• Support and promote local cycling clubs

Bikes for every ability and budget 

At Paul’s Cycles, we carry a wide range of affordable bikes for a range of cycling disciplines and styles. If you’re looking to take advantage of the cycle lanes in your city, then our range of road bikes should have the perfect choice, whether you are a seasoned cyclist or are brand new! For countryside adventures, explore our range of mountain bikes, too.

Being cyclists ourselves, we would love for more people to feel confident about getting out there, and we hope to be able to show people that cycling can be for everyone. That’s why at Paul’s Cycles, we offer free expert advice and consultation around finding the perfect bike for you.

Data & Methodology

Sources cited here are linked where mentioned, but include:

Cities rated as the worst for cycling were identified based on government data showing the % of each city’s population that cycles at least once per month. Only areas with a population of 200,000 or more were included to ensure data wasn’t skewed by small sample sizes or missing data.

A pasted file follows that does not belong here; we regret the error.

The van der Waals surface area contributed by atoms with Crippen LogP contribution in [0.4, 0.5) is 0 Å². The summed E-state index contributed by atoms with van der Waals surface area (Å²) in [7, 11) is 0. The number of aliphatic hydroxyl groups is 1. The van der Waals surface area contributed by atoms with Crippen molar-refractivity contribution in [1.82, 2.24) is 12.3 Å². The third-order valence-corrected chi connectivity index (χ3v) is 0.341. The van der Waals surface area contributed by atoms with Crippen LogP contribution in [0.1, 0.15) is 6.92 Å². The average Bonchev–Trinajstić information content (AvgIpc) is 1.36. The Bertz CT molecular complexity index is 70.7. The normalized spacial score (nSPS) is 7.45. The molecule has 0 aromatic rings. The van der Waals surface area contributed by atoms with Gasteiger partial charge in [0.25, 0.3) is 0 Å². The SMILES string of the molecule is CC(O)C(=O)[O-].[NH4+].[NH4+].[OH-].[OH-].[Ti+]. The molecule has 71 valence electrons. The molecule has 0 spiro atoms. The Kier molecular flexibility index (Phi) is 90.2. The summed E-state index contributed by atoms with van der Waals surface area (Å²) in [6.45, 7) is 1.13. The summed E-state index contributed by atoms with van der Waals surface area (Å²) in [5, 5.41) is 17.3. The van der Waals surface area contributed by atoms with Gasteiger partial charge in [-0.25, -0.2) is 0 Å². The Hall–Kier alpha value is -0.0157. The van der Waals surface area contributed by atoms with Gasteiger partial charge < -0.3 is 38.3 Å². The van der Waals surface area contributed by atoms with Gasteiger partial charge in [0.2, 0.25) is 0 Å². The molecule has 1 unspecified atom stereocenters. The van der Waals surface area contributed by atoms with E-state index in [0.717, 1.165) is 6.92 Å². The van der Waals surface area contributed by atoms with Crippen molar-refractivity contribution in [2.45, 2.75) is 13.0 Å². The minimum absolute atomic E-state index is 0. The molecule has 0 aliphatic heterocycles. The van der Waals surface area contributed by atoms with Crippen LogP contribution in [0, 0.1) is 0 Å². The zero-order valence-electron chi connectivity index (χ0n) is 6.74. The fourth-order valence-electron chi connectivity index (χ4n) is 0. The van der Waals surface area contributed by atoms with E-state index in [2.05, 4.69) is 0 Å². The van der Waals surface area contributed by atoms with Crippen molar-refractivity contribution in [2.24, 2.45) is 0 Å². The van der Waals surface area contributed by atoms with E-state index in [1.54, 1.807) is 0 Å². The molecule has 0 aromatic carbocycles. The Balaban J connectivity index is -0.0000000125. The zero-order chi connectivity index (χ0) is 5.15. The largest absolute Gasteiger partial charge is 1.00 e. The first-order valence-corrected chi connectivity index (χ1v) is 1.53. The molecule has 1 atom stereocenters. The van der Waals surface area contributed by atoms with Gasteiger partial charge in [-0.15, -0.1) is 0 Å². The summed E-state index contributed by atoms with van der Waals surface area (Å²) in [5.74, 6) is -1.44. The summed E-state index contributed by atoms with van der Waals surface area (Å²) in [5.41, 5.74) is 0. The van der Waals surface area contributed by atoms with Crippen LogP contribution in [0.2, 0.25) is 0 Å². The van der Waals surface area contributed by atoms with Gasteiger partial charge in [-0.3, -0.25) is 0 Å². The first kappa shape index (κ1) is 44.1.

Metropolitan boroughs with 200,000 or more people but for which fewer than 200,000 live in administrative centres were also excluded, in order to keep conditions for each population as close as possible (in this case, urban).

*We calculated this by using the total populations for the top 10 and the bottom 10 cities, and applying the average once-a-month cycling rates for the respective set to find a ‘cycling population’


Adam Cross is the Customer Care Manager at Pauls Cycles and specialises in all things related to cycling lifestyle, gravel/off-road riding & road cycling. In his role, he leads advice and support for cyclists of all levels, being well versed in the sport of cycling. Riding and racing bicycles for 15 years, Adam has competed in everything from short distance time trials to ultra distance gravel and 24 hour mountain bike races. When not at work, Adam will most likely be found on the sandy tracks and trails of Thetford Forest - Follow Adam on Instagram @ay_sea_